What’s Up With the Cobalt Used in EV Batteries?

Electric car manufacturers are transitioning away from cobalt, a key component in lithium-ion batteries.


In a nutshell:
– The use of cobalt in electric vehicle batteries has been raised as a concern, given the worker exploitation in mining locations such as the Congo.
– While electric car batteries do use cobalt, the largest use of cobalt comes from the portable consumer electronics industry
– Electric vehicle manufacturers, led by Tesla, are transitioning away from their reliance on cobalt. 


As electric vehicles (EVs) gain popularity, you’ve likely heard increased public debate about their pros and cons. While it’s exciting that people are talking about EVs, there is a lot of misinformation out there, including use of cobalt in EV batteries.

Cobalt in today’s tech.
A rare earth element, cobalt has a long industrial history with a variety of uses. Today it is a metal found in many products ranging from aircraft engines to lithium-ion batteries, including those in electric cars. The largest use of cobalt is in portable consumer electronics like cell phones, laptop computers, and tablets, which are all powered by lithium-ion batteries.

Although cobalt is a byproduct of the production of other metals, it also mined, primarily in Australia and the Democratic Republic of the Congo. It’s well documented that cobalt mining often involves unethical and unsafe labor practices in places such as the Congo. Thus, it is reasonable for consumers to look at the cobalt in all of their products when making purchasing decisions.

What’s next for cobalt?
While it is true that cobalt is found in the lithium-ion batteries used in electric vehicles, there is some good news. Electric vehicle manufacturers are transitioning away from cobalt. In fact, Tesla’s current vehicle batteries contain less than three percent cobalt and the company has announced that their next generation of batteries will be cobalt-free.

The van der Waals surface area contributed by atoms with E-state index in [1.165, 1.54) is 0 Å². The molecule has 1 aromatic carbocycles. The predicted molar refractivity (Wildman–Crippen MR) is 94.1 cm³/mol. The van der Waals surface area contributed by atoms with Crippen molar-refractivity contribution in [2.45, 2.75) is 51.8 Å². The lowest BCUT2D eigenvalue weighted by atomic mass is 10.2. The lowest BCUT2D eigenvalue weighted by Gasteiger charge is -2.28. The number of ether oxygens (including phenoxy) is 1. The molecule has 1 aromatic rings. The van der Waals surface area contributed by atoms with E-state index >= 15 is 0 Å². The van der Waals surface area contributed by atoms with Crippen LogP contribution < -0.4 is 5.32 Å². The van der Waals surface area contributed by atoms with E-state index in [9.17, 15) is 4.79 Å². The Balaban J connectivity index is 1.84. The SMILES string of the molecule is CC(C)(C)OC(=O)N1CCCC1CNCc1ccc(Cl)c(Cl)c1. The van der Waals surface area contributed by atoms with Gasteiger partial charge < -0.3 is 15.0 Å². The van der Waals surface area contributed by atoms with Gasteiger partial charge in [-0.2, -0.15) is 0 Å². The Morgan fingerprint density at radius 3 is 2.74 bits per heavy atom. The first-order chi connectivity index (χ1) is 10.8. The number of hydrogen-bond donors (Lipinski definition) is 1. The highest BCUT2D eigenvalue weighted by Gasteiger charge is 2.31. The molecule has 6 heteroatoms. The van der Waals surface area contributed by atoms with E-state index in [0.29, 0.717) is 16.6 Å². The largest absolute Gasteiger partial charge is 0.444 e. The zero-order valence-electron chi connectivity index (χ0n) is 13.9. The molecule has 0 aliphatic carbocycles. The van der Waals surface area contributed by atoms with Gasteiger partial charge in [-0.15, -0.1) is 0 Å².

The negative human and environmental consequences of cobalt mining are indeed real and well-documented. However, a serious solution to the exploitation of mine workers involves a comprehensive national trade policy and an economy-wide effort to curtail the use of cobalt.

EVs play a role in Minnesota’s clean energy future.
Here in Minnesota, the Minnesota Pollution Control Agency reports that transportation is now our state’s largest source of climate change pollution. Electric vehicles have the potential to dramatically reduce these emissions, much of which come from light duty cars and trucks. Thankfully, Minnesota is working to fully realize this potential; the Walz Administration’s Clean Cars Minnesota initiative is a critical step to ensure that Minnesotans have access to newer electric vehicle models as they become available.

As a thoughtful consumer, it is important to weigh all impacts of our decisions. Clean energy and clean transportation solutions are necessary if we hope to mitigate the worst effects of climate change in Minnesota. With our state’s winter climate warming faster than any of the lower 48 states, we have much to gain from a transition to a clean energy future.

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